This Day In History: The Soviet Union Launches Sputnik, The First Man-Made Space Satellite
This day in history, October 4, 1957, the Soviet Union launches Sputnik, the first man-made space satellite.
The satellite, built by Valentin Glushko, weighed 184 pounds and was launched by a converted Intercontinental Ballistic Missile (ICBM). Sputnik orbited the earth every 96 minutes at a maximum height of 584 miles. Sputnik traveled at about 18,000 miles per hour.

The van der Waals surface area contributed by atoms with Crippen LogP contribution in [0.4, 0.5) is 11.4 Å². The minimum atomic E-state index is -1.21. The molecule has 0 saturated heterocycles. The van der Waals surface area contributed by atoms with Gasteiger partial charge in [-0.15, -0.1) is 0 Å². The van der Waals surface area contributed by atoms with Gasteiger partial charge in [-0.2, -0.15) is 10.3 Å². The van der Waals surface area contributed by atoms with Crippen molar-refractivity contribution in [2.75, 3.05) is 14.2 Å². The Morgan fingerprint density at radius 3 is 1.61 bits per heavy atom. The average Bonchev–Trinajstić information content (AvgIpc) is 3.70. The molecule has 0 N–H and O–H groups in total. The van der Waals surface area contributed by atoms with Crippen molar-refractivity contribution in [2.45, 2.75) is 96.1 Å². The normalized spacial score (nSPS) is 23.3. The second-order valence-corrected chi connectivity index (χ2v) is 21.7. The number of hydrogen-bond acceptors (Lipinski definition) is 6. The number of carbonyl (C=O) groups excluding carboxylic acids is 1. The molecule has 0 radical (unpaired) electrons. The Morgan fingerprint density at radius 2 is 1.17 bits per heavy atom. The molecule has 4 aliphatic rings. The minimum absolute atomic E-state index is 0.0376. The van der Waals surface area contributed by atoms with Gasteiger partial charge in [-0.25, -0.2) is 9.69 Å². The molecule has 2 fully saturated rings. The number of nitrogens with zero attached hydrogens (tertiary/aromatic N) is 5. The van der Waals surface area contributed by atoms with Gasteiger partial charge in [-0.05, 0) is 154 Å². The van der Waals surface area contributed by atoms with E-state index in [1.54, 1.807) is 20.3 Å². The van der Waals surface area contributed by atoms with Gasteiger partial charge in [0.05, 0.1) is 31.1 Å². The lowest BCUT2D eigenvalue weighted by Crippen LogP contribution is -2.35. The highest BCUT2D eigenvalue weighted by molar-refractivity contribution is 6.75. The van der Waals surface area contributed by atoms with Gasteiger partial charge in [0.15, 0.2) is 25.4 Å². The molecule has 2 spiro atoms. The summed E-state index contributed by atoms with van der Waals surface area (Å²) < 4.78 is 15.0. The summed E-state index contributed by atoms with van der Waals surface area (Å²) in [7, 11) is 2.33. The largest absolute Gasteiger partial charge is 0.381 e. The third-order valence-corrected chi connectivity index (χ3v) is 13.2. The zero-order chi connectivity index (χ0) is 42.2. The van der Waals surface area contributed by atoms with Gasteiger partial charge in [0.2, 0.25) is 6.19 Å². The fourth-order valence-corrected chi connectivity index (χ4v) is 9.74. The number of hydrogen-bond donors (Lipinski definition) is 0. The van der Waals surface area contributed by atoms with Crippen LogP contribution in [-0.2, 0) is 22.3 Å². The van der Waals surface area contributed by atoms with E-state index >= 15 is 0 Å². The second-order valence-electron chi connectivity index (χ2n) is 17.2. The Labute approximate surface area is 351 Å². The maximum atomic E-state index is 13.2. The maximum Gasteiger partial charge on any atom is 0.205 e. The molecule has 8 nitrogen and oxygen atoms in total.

The event was timed to celebrate the 40th anniversary of the Bolshevik revolution. In 1958, it reentered the earth’s atmosphere and burned up on January 4, 1958. It spent roughly 3 months in orbit and and traveled about 43.5 million miles. It was followed by 9 other Sputnik spacecraft.
The result of the successful launch caused a sense of fear in the eyes of the American public as they were shocked that the Soviet Union were capable of conducting such launches. The United States was portrayed as being well behind the Soviet Union and they needed to catch up. The Space Race had begun.
The United States soon started pushing math and science in the education system. Also, both DARPA and NASA were created as a result of the Soviet Union launching the satellite.